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Govt advised to reintroduce Coronavirus restrictions



The West African Center for Cell Biology and Infectious Pathogens (WACCBIP) has admonished the government of Ghana to reintroduce COVID-19 restrictions and bans.

According to Director Gordon Awandare, the country will lose control over its COVID-19 fight if it keeps easing restrictions and lifting bans.

He advised, “I think we need to reintroduce restrictions put in place to fight the pandemic for a period of a month or two so we don’t lose control.”

He believes gatherings of more than a 100 people is a problem which needs to be addressed quickly. “Gatherings of more than 100 people is a problem. We need to reduce the number of people who attend weddings and funerals.”


The parasitologist indicated that if the restrictions are not introduced timely, Ghana can suffer the fate of India. “India didn’t pay serious attention to fighting the pandemic when it reached their shores and still held religious events and gatherings. If we don’t take precautions and tread cautiously, things could end badly. Only 1 percent of the population has been vaccinated and if care is not taken, things will end badly for us.”

Speaking to Samuel Eshun on the Happy Morning Show aired on e.TV Ghana and Happy98.9FM, he noted that the new strain of the virus, Delta, is deadly and still poses a bigger threat to the older population with underlying conditions. “We need to be more cautious and avoid people not wearing masks and avoid crowded events.”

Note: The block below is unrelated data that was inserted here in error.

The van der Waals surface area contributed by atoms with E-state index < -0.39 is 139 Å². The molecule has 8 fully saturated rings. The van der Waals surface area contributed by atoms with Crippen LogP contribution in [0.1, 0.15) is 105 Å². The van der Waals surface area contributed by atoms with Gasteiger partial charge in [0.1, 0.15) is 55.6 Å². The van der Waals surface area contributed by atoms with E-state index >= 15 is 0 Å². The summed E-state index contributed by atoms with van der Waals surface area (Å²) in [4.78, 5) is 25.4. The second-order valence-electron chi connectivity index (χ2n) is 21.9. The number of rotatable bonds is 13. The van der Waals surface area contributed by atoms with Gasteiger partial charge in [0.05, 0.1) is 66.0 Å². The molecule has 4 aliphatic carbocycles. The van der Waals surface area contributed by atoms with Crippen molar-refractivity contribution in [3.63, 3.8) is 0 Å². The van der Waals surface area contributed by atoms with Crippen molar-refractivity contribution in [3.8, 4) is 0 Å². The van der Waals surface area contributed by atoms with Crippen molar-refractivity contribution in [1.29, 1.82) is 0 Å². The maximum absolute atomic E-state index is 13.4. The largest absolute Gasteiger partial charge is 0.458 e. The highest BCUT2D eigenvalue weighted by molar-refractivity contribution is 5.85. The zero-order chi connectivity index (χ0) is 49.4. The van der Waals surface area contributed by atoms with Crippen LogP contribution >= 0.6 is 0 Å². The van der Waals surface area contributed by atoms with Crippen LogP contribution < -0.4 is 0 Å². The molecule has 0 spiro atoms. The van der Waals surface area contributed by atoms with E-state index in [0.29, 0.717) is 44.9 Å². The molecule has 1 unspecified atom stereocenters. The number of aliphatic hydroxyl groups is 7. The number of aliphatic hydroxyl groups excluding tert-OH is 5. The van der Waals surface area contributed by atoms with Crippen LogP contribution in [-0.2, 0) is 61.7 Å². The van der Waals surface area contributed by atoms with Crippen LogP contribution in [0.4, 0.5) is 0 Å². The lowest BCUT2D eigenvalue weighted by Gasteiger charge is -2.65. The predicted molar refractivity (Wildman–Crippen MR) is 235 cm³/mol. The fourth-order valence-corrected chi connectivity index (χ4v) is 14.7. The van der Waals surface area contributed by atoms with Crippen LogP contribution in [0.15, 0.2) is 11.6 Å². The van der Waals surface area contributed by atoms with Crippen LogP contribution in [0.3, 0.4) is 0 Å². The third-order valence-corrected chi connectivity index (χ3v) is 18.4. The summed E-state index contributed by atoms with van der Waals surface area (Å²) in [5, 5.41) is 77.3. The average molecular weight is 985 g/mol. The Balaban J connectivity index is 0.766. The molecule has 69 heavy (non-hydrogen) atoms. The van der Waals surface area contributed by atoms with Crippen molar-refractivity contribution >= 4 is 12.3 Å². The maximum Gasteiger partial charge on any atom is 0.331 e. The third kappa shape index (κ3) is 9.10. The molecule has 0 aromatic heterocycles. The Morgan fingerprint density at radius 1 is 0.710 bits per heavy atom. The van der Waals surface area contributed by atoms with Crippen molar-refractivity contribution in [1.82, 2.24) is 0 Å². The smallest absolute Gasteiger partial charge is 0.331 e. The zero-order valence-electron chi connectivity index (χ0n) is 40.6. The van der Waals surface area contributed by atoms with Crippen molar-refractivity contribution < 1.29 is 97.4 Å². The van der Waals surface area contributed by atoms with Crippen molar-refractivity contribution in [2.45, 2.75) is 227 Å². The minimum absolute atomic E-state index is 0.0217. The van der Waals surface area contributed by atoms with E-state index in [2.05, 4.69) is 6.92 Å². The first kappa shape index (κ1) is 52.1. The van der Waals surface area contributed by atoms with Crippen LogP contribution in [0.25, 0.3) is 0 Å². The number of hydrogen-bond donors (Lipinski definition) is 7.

Professor Gordon Awandare charged government to procure more antigen test kits and promote voluntary testing. “So when you go for an event or meeting, you can be tested and those who test positive will be denied entry to prevent transmission. It can also help us quickly identify people with the virus in our hospital setting for immediate isolation.”

The Ghana Health Service has confirmed an outbreak of the highly transmissible COVID-19 strain, Delta variant, in a Senior High School in Accra.


The Director of Public Health at the Ghana Health Service, Dr. Franklin Asiedu-Bekoe, indicated that the affected students were mostly asymptomatic and are responding to treatment.

The Delta variant, which originated from India, was initially said to have been contained at the Kotoka International Airport after it was detected among some travellers.

Ghana’s active COVID-19 cases stand at 1,619 with 796 deaths.


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